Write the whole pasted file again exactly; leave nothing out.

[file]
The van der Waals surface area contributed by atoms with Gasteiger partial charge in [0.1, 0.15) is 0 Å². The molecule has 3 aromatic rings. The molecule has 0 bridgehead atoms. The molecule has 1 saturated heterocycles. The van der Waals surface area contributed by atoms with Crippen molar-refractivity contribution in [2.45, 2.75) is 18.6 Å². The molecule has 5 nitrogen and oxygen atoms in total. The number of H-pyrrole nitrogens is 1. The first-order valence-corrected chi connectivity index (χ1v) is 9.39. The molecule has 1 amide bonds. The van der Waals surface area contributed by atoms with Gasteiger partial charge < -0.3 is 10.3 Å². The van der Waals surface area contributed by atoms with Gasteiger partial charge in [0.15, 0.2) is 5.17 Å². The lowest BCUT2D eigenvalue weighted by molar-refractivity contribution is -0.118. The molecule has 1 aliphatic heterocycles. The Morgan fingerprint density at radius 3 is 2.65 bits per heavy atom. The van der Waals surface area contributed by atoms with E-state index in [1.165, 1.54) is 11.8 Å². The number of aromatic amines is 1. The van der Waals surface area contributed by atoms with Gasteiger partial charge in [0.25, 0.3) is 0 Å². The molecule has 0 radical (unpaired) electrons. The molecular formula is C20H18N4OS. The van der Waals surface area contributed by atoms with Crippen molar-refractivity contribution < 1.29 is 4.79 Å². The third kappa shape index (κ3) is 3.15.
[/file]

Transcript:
The van der Waals surface area contributed by atoms with Gasteiger partial charge in [0.1, 0.15) is 0 Å². The molecule has 3 aromatic rings. The molecule has 0 bridgehead atoms. The molecule has 1 saturated heterocycles. The van der Waals surface area contributed by atoms with Crippen molar-refractivity contribution in [2.45, 2.75) is 18.6 Å². The molecule has 5 nitrogen and oxygen atoms in total. The number of H-pyrrole nitrogens is 1. The first-order valence-corrected chi connectivity index (χ1v) is 9.39. The molecule has 1 amide bonds. The van der Waals surface area contributed by atoms with Gasteiger partial charge < -0.3 is 10.3 Å². The van der Waals surface area contributed by atoms with Gasteiger partial charge in [0.15, 0.2) is 5.17 Å². The lowest BCUT2D eigenvalue weighted by molar-refractivity contribution is -0.118. The molecule has 1 aliphatic heterocycles. The Morgan fingerprint density at radius 3 is 2.65 bits per heavy atom. The van der Waals surface area contributed by atoms with E-state index in [1.165, 1.54) is 11.8 Å². The number of aromatic amines is 1. The van der Waals surface area contributed by atoms with Gasteiger partial charge in [0.25, 0.3) is 0 Å². The molecule has 0 radical (unpaired) electrons. The molecular formula is C20H18N4OS. The van der Waals surface area contributed by atoms with Crippen molar-refractivity contribution < 1.29 is 4.79 Å². The third kappa shape index (κ3) is 3.15.